Platform Disruption is part of the geopolitical shift diminishing the power of the US in favor of China.
That fact is generally overlooked in discussions of platforms or of platform disruption. Platform disruption is a global trade play, a point I make in Platform Disruption Wave. However, it seems that only one actor knows it is on the stage. China.
May 19th The Economist weighed in with some thoughts on platforms.
They talked about platforms as marketplaces. They complained about the term’s overuse. They highlighted some vagueness in the word.
While all that’s true, it misses the essential point.
Platforms are about to become the major dividing point in global trade policy. Platforms are shifting the balance of global power. China will make sure of it.
Here’s how it’s going to happen.
Platform Disruption of Global Trade
Economically, platforms are quietly going about the business of restructuring global trade, as I explain in Platform Disruption Wave. But, to date, trade negotiations led by the United States have been centered on TPP and TTIP.
These are the new multilateral trade agreements that exclude China.
China is not going to allow this to happen. It is taking a number of steps to use its own spending power to promote platform-based trade as an alternative to traditional trade mechanisms.
This includes a recent $7 billion investment in platform trade capabilities. China is determined to champion platform disruption. All of its tech companies are headed in that direction. And by pivoting trade around platforms, it allows China greater influence in all other trade related services. For example finance.
Policy therefore is the next battlefield. China has the advantage that its economy is geared towards platform disruption. That’s why it wants to embed platform principles in the charter of institutions like the WTO.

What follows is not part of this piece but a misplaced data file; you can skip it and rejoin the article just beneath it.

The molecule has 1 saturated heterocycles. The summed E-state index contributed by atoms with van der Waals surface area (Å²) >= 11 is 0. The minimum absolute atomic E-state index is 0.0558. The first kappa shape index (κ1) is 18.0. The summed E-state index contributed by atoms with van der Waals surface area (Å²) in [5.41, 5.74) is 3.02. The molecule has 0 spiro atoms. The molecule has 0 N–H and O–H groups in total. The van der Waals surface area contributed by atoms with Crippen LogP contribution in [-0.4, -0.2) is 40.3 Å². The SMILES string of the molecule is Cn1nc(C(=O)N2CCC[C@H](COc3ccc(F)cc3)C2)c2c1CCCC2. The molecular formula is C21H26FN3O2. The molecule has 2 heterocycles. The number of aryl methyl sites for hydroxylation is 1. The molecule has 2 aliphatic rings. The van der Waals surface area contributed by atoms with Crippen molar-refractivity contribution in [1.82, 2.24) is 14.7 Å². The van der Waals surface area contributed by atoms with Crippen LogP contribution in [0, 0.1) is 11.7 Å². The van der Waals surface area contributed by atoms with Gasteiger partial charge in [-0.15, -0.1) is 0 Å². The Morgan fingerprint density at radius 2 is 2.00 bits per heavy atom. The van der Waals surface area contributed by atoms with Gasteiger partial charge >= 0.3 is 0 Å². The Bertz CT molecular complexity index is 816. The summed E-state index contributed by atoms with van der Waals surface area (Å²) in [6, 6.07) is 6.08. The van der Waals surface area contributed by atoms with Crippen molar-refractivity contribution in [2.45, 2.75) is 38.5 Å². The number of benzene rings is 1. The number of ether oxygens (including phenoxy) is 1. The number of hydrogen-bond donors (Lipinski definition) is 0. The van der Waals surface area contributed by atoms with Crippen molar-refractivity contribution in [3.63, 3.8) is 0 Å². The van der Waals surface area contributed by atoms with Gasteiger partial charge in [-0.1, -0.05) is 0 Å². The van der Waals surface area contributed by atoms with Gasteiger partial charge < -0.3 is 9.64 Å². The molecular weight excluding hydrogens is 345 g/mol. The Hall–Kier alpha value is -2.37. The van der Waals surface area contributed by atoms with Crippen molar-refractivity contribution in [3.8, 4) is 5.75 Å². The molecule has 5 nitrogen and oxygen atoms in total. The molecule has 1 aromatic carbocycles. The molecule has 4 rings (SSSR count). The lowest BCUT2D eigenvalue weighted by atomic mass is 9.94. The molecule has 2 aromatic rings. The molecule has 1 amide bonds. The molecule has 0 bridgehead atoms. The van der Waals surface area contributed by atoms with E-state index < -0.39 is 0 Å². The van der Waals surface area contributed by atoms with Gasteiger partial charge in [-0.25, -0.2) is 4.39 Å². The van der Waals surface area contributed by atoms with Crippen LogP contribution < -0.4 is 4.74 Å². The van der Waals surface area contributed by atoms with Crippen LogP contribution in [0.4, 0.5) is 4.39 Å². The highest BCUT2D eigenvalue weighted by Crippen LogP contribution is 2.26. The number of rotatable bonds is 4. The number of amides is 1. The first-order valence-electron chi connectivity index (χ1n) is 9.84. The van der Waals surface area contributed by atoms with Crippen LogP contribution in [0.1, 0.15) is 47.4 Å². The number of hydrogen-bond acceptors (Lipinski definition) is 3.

Future Platform Champions?
If I was to place money on which companies will become mega platforms with significant control of global trade, it would be these (note 7 of the 20 are Chinese):
Alibaba, rival JD.com, potentially TenCent and Baidu, Rakuten, John Deere, China Construction Bank, Amazon.com, Xiaomi, IngDan, DeutchePostDHL, WalMart, Monsanto, controlling all data on farms, Ericsson, eBay, HDFC, SAP, wildcards like Hitachi, Soracom and Zalando and the possibility of Google making a showing.
All could be in the top category of global platforms for trade in goods or services, although Google, surprisingly, might be the straggler.
Trading on platforms is second nature to Chinese businesses. Estimates of Alibaba’s business reach varies from 8 million to 16 million. Whichever is closest these are huge numbers.
The company recently recommitted to a significant economic development role in rural China. In effect Alibaba is integral to Chinese economic policy. It is helping to build the economic base of the country outside the main urban areas – where of course Alibaba is already deeply embedded.
Like training one million young people in how to start and run a business.
New Platform Policy For Global Trade
The message that this business form matters most to China was brought home to me by Alibaba’s Jack Ma. Ma has a new idea that will make platform disruption into the heart of global policy making.
And, by the way, if you want to grasp how real this is then buy Platform Disruption Wave because it outlines how the disruption process occurs and where it is headed.
I envisage a time, say three to five years from now, when platform businesses like Alibaba will control substantial segments of global trade.
Ma has underlined that by asking for a new global platform disruption body to be set up – World e-Trade Platform (WeTP). This would sit alongside groups like the WTO to help shape trade policy.
Platform disruption will substantially alter the multilateral trade governed and counted by global institutions like the IMF and World Trade Organisation.
It will be direct business to consumer trade. The Alibaba platform will a substantial portion of that trade.
I think within five years the trade total flowing through platforms will exceed $4 trillion. It will approach 25% of the value of today’s imports.
I wrote about it in The Chinese Road to Platform Disruption too. You can download a copy here. The report also looks at how platform disruption is structured.
The China Road to Platform Disruption is a good place to being understanding the platform as a geopolitical tool.
But look at Platform Disruption Wave if you want to understand the historical relevance and economic power of today’s platforms. It tells the story of why platforms disrupt the world and eclipse American power,